The point that development is mutually beneficial is not new. It was central to the analysis of the Brandt Commission in the 1980s, with the vivid image that rich and poor countries were on the same vessel: if the end containing developing countries were to sink, then inevitably the end containing developed countries would follow.

More recently, the idea has been central to US foreign and development policy. Andrew Natsios, former Administrator of USAID, writing in 2006 in Development Policy Review, expressed it forcefully, as follows:

‘‘Pure’ development, that is development abstracted from foreign policy concerns  . . . is not likely to be sustainable over the long term.’

Today, the link between foreign policy and development is widely recognised. At ODI, for example, we work extensively  on how foreign policy and development connect.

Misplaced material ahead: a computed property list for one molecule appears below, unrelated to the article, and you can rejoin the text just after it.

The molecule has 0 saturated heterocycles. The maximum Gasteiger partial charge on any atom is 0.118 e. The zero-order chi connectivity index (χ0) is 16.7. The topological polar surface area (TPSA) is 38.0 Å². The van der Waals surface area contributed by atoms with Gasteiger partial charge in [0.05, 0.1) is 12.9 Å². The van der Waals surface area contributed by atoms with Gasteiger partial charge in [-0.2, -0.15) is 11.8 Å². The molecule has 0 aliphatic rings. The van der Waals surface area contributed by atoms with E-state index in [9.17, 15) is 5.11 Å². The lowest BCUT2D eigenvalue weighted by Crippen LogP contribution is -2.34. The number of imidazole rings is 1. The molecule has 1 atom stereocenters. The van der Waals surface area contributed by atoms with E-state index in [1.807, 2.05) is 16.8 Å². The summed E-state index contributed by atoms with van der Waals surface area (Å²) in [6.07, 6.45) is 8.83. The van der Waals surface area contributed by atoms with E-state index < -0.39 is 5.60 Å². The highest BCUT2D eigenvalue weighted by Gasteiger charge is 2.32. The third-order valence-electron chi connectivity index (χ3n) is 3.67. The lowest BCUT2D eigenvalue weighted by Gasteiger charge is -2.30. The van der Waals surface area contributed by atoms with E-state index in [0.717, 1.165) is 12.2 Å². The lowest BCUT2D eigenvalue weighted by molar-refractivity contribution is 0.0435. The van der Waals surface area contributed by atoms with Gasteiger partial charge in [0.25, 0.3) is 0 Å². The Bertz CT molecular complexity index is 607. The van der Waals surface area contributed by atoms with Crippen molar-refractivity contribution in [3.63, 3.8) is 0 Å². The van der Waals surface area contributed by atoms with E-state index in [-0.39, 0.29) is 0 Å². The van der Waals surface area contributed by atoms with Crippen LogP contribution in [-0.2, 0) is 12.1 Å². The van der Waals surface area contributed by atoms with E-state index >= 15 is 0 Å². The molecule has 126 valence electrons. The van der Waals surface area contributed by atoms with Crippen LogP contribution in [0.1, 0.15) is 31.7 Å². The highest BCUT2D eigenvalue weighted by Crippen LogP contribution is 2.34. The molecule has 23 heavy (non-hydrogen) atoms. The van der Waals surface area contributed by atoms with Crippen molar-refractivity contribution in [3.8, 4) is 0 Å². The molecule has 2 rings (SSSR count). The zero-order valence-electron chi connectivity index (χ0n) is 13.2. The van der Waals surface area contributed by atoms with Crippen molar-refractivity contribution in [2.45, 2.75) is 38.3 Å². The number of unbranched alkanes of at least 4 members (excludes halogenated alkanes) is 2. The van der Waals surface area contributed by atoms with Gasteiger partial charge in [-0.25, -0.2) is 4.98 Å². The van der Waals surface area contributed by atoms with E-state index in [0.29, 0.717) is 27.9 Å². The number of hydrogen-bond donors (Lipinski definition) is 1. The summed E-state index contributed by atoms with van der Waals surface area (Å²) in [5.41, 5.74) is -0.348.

When it comes to the USA, overseas development assistance (ODA), to Africa at least, has historically increased as rapidly under Republican as under Democratic administrations. The country’s record is not stellar by international standards, with the latest figures from the Development Assistance Committee of the OECD showing aid still at less than 0.2% of GNP. Nevertheless, US ODA doubled, roughly,  in real terms during the eight years of the Bush Presidency, with increases in traditional programmes as well as new initiatives like the Millennium Challenge Corporation (MCC) and the President’s Emergency Plan for AIDS Relief (PEPFAR), the HIV/AIDS funding window. With much still to do if Gleneagles and other pledges are to be met, as the DATA Report 2008 reminded us, development, and particularly the commitment to Africa, can be seen as a Bush success story.